New study finds 164 Israeli companies ready for IPOs
While much attention has been given to Israeli start-ups sold on to multinational technology companies, there are also a considerable number of growth companies who have built themselves up and are ready to trade publicly rather than run for high-profile exits, according to a new study by IVC Research Center.
Of $2.3 billion raised by high-tech companies’ financing rounds, almost $1 billion was invested in advanced stage companies, mainly life sciences and software technology firms. Koby Simana, IVC Research Center’s CEO, told Calcalist, that “in Israel, there’s lots of investors looking to fund early stage companies, but there’s not enough interest in the advanced stages. But that’s beginning to change, and a number of funds are starting to raise money just for that. It’s a major step that can really boost the high-tech sector in Israel.”
Growth companies, generating significant positive cash flows usually reinvested in the company, don’t frequently pay out dividends to shareholders or offer much stability. However, the interest and high hopes that come with them mean that their share price very often rockets after initial public offerings. An early IPO is counterproductive, however, since investors lose interest in small companies, and it is hard to regain their trust. The IVC report indicates 164 Israeli growth companies, employing an average of 100 workers each, are now ready to launch IPOs, raising capital in the region of $20-25 million.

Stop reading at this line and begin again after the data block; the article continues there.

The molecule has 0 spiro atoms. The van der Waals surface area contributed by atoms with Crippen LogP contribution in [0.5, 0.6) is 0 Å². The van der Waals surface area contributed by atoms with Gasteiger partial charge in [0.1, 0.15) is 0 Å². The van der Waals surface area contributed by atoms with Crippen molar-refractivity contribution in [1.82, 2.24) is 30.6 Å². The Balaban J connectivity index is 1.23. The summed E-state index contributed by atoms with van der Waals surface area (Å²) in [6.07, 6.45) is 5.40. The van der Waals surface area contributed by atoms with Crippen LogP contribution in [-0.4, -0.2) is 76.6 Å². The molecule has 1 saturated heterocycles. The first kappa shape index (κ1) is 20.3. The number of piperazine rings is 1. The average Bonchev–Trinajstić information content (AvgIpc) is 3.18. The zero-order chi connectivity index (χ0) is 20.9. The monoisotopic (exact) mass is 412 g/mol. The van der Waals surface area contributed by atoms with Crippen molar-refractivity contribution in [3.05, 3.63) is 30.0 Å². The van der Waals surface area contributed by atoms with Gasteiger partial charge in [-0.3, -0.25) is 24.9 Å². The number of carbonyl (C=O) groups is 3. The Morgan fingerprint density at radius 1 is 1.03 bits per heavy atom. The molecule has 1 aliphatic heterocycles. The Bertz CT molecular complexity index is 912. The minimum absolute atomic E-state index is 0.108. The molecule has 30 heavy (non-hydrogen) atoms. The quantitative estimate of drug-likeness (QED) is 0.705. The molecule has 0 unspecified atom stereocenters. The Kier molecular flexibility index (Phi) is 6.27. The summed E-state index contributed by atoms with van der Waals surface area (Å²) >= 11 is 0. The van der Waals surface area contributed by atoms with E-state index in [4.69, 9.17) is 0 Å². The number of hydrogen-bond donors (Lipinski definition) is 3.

Another interesting result of the study is that while the amount of capital raised by high-tech companies in 2013 - $2.3 billion - was the highest in a decade and second only to the $3.1 billion raised by startups in 2000, the relative proportion invested by Israeli venture capital funds was one of the lowest ever, $546 million representing only 24% of the total investment. Foreign investment funds made up the rest.
Unsurprisingly, the vast majority of the growth companies in the study were based in the center of Israel - the greater Tel Aviv area and the Sharon region. A small number were based in Jerusalem, the north and the south. The number of skilled employees concentrated in these areas means it is much simpler to set up a technology firm in the center. The leading sectors continued to be life sciences and software, particularly cloud infrastructure and big data systems. A rising number are working on mobile applications.